Corporation.

8. Before this Court, it was contended on behalf of the

State that the Government Order dated 07.08.2004

modifying the earlier Government Order dated 20.02.2002

was due to overriding public interest. The Government found

it very difficult to implement the decision to provide

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employment to the displaced Abkari workers in the

Corporation. The number of vacancies available for daily

wage workers in the year 2002 was only 51. After a detailed

discussion with the stakeholders, a decision was taken to

modify the Government Order dated 20.02.2002 and to

provide employment only to the dependent sons of displaced

Abkari workers who died after the ban on arrack. According

to the State, there was no vested right in the displaced Abkari

workers to claim public employment. As the decision to

modify/ alter the Government Order dated 20.02.2002 was in

overriding public interest, the Respondents could not claim

that they had legitimate expectation. It was submitted on

behalf of the State that the decision to modify the

Government Order dated 20.02.2002 was pursuant to a

policy decision of the State which should not normally be

interfered with. Learned senior counsel for the State

submitted that loss of employment of the displaced workers

was more than 20 years ago and the Respondents could not

claim employment now. He further stated that the

Respondents who lost their livelihood due to ban on arrack

were suitably compensated in the year 1996 itself and it was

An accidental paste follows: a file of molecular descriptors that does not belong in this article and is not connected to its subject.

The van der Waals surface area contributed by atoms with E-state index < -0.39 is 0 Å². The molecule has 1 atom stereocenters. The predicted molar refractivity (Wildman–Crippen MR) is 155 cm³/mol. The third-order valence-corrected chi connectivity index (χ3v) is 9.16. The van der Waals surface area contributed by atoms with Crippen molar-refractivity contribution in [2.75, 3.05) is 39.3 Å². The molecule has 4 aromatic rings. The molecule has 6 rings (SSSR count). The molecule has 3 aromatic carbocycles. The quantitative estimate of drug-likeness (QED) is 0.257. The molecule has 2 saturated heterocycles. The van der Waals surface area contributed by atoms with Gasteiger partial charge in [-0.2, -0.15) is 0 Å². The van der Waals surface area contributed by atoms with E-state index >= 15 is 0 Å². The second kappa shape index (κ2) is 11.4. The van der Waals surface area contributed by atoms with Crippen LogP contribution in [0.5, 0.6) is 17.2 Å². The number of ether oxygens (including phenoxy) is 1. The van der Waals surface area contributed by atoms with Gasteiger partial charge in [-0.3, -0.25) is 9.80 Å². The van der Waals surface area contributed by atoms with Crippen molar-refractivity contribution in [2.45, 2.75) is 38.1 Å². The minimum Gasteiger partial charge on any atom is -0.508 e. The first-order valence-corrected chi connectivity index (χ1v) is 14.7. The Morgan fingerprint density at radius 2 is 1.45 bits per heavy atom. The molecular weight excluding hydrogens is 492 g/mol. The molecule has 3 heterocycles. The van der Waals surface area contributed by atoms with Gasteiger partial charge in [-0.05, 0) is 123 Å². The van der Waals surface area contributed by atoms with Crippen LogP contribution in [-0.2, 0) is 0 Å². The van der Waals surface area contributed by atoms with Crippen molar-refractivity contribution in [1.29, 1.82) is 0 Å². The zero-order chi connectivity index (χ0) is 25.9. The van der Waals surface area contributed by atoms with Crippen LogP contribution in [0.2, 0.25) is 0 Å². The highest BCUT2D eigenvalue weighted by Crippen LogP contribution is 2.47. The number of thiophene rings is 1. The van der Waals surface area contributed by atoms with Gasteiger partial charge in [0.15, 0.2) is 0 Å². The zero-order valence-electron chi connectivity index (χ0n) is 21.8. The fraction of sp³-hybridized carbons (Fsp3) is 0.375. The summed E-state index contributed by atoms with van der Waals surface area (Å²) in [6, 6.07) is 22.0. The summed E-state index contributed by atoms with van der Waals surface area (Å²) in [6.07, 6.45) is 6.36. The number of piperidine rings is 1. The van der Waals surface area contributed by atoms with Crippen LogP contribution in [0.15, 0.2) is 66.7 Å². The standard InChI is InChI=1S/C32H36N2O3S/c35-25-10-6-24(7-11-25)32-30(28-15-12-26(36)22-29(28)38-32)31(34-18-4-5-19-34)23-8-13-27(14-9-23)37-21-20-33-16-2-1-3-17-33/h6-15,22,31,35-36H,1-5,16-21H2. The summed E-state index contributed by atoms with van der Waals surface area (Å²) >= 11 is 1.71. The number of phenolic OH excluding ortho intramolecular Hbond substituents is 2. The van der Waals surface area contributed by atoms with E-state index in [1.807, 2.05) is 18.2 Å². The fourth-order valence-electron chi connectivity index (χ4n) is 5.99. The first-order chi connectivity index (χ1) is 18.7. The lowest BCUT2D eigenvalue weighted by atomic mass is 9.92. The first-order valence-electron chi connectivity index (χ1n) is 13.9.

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not possible to assume that they were unemployed even

after a lapse of 23 years since losing their jobs. Fixing

suitable criteria to accommodate 12,500 persons against 51

vacancies was a challenge for the Government. A meeting

was held on 22.10.2003 by the Chief Minister to work out the

modalities of implementation of the Government Order dated

20.02.2002. It was decided in the said meeting that only the

dependent sons of the deceased displaced workers who had

not completed 38 years of age would be eligible for

appointment in the Corporation. A list of such persons was

prepared. In all, 265 persons figured in the list and were

given appointment. These appointments were made

pursuant to the Government Order dated 07.08.2004. The

Corporation contended that the appointment to all posts in

the Corporation is done through the Kerala State Public

Service Commission. Learned senior counsel for the

Corporation also submitted that providing employment to the

displaced Abkari workers was detrimental to other eligible

candidates who would lose an opportunity of appointment.

9. The learned counsel appearing on behalf of the

Respondents justified the judgment of the High Court by